This morning, the former Congressman took his infamous commentary about “legitimate rape” to MSNBC’s Daily Rundown, alleging that he didn’t mean that their are certain biological functions that determine the legitimacy of rape. Instead, he said, the phrase comes from law enforcement.
“It’s a law enforcement term,” Akin said. “A woman calls a police station, the police investigate. She says, I’ve been raped, they investigate that. So before any of the facts are in, they call it legitimate case of rape. But they use the word just legitimate rape.”
“It’s an abbreviation, as I said, legitimate rape means legitimate case of rape,” Akin continued. “If I had been choosing my words better, I should have said legitimate case of rape. And I have acknowledged that it was a poor choice of words.”
Despite calls from both Democrats and Republicans for Akin to go away, he has been adamantly attempting to explain his comments with the release of his book Firing Back this week. In an interview with The Daily Beast on Monday, Akin acknowledged that he choose his words poorly.
“You know, poor choice of words,” Akin said in the interview. “But we deal with that right up front [in the book] and talk about it and acknowledge that it was a poor choice of words. But I never intended to diminish women or to in any way diminish the seriousness of the crime. Nor did anything I say really do that.”
Akin might be the only person who thinks that.
Since some passages of the book have emerged online, even Republicans have run away from Akin.
“Todd Akin is an embarrassment to the Republican Party and the sole reason Claire McCaskill is still part of Harry Reid’s majority,” said Brian Walsh, a spokesman for the National Republican Senatorial Committee during the 2012 election cycle.
Akin has been given every opportunity to apologize for his remarks, perhaps appeasing his peers even if he himself doesn’t think his comments were baseless and offensive. Oh and he doesn’t.
“Exactly what was so terrible?” Akin asked The Daily Beast. “I had young people that were the children of rape working on my campaign. They understood what I was saying and I was trying to stand up for them and their rights. I didn’t think we had done anything near so evil as what the media was carrying to absurd heights. So the final decision was to do an apology not for what I said, but for what everybody perceived I said.”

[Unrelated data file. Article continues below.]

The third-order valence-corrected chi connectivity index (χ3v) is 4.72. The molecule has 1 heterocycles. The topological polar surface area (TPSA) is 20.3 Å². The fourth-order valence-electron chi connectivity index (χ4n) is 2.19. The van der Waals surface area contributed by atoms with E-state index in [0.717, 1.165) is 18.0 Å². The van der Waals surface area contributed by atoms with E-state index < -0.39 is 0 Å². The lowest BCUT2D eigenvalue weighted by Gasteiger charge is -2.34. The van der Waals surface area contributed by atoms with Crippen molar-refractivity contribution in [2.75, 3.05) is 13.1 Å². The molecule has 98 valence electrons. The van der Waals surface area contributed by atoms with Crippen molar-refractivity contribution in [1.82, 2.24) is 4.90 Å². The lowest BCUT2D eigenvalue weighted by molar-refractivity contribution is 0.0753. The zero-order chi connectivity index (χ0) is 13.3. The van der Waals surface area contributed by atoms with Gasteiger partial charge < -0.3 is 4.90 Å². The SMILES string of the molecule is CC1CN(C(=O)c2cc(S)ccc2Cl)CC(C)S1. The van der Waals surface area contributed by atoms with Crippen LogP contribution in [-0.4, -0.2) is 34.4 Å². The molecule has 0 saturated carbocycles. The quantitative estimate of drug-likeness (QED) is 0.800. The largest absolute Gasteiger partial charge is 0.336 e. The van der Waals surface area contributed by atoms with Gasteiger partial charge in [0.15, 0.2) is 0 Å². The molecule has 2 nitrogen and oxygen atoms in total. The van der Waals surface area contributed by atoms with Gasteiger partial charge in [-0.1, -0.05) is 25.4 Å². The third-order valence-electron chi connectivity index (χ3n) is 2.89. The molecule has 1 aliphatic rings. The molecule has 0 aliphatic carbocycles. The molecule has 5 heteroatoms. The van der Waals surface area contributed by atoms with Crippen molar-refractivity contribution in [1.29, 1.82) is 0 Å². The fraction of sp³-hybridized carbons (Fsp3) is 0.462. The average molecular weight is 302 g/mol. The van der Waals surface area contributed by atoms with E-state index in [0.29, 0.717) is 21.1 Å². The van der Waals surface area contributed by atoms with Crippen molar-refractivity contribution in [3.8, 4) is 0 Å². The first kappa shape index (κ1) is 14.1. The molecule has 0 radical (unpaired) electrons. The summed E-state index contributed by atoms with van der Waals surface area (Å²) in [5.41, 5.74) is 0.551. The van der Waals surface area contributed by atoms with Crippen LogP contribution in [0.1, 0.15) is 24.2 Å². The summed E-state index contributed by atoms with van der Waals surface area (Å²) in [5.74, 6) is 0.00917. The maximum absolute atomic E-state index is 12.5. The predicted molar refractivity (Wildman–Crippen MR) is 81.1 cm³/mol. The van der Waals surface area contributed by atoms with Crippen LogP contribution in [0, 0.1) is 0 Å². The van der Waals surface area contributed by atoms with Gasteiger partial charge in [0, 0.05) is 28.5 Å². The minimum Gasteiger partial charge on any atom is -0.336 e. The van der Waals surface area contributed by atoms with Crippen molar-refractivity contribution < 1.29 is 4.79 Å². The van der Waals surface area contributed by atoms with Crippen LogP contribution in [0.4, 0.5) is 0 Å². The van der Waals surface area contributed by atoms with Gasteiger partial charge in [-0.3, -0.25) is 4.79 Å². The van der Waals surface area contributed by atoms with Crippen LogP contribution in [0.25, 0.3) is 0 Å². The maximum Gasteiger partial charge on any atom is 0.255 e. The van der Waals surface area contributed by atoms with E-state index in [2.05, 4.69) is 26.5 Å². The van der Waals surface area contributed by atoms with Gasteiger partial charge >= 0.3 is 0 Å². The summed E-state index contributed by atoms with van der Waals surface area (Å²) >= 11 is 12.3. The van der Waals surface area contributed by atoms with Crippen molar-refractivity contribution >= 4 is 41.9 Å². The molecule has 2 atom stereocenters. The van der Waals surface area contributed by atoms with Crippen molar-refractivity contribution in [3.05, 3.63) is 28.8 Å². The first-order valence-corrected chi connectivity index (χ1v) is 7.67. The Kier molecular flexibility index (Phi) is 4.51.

Akin told MSNBC’s Chuck Todd the same thing Thursday: he had campaign staffers born as a result of rape. And when he was asked whether abortion should be permitted in instances where a woman has been raped, Akin responded with a rhetorical question:
“Should a child conceived in rape have the same right to life as a child conceived in love?”
He proceeded to answer his own question by referencing the members of his campaign staff who had allegedly been conceived by rape as if their presence lends credence to his argument that every life is precious.
In the book, Akin who conceded today “I’m not presenting myself as a doctor,” cites medical research to back up his claims about the female body.
“My comment about a woman’s body shutting the pregnancy down was directed to the impact of stress on fertilization. This is something fertility doctors debate and discuss,” Akin writes in Firing Back. “Doubt me? Google ‘stress and infertility,’ and you will find a library of research on the subject.”
Akin doesn’t feel that he needs to apologize because he thinks he got a bad rap from the vicious liberal media, who allowed “credibly accused rapist” Bill Clinton to deliver the keynote speech at the 2012 Democratic convention. Nor did the media once call out Hillary Clinton for laughing during a 1975 trial in which she defended a 12-year-old girl who had allegedly been raped, he said. Instead, as the Democratic party proliferates a “war on women,” they choose Akin as the sole scapegoat.
“I never did anything to harm any woman,” Akin told the Daily Beast. “I believe that liberal Democrats and the liberal media is, in a sense, using unwary voters as pawns to advance an agenda that is very hostile to America.”
Akin retiterated this sentiment about his perceived Democratic war on women during his Daily Rundown segment this morning.
When he was asked why he would put himself back into the limelight, underneath the microscope of the media he so vehemently hates, Akin said.
“It’s always been my interest to try to promote truth. The good ideas that bring the best out in people.”
The opposite also applies.